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Tides

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Most of the Earth’s seas experience two high and two low tides each day.  There is also a tide in the solid surface of the Earth with a height of about half a metre.  Tides are caused by the gravitation pull of the Moon and the Sun.  To understand why there are two tides each day, we must consider the force of gravity acting on the sea and the fact that the whole system is in rotation.

waves.jpgEach month, the Earth and the Moon both orbit their common centre of gravity, G, located about 46,000 km from the centre of the Earth, O, in the direction of the Moon.  Consider the point B on the Earth’s surface nearest the Moon.  Here the pull of the Moon’s gravity is greatest.  On the opposite side of the Earth at A, the pull of the Moon’s gravity is weakest. 

We must also include the effect of the centripetal force associated with points B and A rotating once a month about point G, which is below the Earth’s surface.  The overall result is that there are equal-sized oceanic bulges on opposite sides of ht Earth.  The oceanic tidal bulges are fixed with respect to the direction of the Moon, while the solid Earth rotates about point O, beneath the oceans, giving rise to two high tides each day.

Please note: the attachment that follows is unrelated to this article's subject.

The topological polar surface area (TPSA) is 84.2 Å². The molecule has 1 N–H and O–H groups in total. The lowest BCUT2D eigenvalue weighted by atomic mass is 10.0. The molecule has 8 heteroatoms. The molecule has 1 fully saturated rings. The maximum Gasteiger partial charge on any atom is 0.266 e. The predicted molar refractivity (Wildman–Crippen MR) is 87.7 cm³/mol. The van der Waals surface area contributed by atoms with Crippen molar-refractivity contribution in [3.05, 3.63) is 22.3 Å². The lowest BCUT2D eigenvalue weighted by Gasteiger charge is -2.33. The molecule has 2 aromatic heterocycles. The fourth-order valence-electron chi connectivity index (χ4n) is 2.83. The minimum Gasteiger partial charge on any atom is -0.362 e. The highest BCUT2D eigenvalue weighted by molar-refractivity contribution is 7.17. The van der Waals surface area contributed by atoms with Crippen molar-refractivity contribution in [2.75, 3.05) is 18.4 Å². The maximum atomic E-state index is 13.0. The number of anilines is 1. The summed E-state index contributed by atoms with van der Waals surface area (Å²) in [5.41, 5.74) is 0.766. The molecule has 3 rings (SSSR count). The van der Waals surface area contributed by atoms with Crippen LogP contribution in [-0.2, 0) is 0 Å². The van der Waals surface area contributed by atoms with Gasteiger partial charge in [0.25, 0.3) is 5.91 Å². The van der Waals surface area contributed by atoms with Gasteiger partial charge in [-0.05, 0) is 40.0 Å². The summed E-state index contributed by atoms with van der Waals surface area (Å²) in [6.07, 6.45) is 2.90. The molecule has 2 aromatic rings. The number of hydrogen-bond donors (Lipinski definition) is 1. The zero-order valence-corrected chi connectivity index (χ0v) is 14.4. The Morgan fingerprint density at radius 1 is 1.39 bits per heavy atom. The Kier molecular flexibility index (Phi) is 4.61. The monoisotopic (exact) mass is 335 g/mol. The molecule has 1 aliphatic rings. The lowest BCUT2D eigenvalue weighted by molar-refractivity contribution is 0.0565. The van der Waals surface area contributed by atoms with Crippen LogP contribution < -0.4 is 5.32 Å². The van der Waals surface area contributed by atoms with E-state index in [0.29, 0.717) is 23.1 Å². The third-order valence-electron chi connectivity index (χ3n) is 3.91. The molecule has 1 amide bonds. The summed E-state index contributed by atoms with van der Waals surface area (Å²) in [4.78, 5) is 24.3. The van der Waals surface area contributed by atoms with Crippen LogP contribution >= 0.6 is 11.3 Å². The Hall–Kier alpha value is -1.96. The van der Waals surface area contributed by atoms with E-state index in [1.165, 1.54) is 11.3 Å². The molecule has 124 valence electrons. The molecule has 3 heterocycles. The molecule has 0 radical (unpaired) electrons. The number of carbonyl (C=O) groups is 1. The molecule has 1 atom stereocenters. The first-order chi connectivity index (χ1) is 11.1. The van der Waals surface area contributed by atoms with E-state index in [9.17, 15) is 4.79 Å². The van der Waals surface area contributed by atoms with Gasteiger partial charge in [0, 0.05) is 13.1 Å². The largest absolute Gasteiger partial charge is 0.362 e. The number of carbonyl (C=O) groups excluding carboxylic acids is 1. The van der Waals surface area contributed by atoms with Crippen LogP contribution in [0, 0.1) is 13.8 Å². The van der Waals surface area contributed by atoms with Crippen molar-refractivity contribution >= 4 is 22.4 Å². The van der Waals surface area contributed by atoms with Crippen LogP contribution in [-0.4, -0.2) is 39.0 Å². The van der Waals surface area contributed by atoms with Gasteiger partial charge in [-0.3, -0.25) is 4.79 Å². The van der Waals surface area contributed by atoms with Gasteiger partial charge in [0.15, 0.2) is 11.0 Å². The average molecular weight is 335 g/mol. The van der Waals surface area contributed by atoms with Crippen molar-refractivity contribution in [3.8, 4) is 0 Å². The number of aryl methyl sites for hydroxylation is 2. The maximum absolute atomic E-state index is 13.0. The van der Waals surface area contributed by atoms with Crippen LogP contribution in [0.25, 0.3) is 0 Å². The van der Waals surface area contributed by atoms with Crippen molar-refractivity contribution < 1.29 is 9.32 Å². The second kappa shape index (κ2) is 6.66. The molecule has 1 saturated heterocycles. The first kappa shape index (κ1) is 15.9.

Exactly the same types of tidal bulge are created by the interaction of the Sun and the Earth.  The sizes of the tidal bulges due to the Sun are slightly less than half the size of those due to the Moon, giving rise toe the phenomena of spring and neap tides.  Roughly twice a month, the Sun and Moon line up and then the effects of the Sun and Moon reinforce each other to produce the largest tides, the spring tides.  When the effects of the Sun and Moon are at right angles to each other, the sizes of the tidal bulges are at a minimum, corresponding to the neap tides.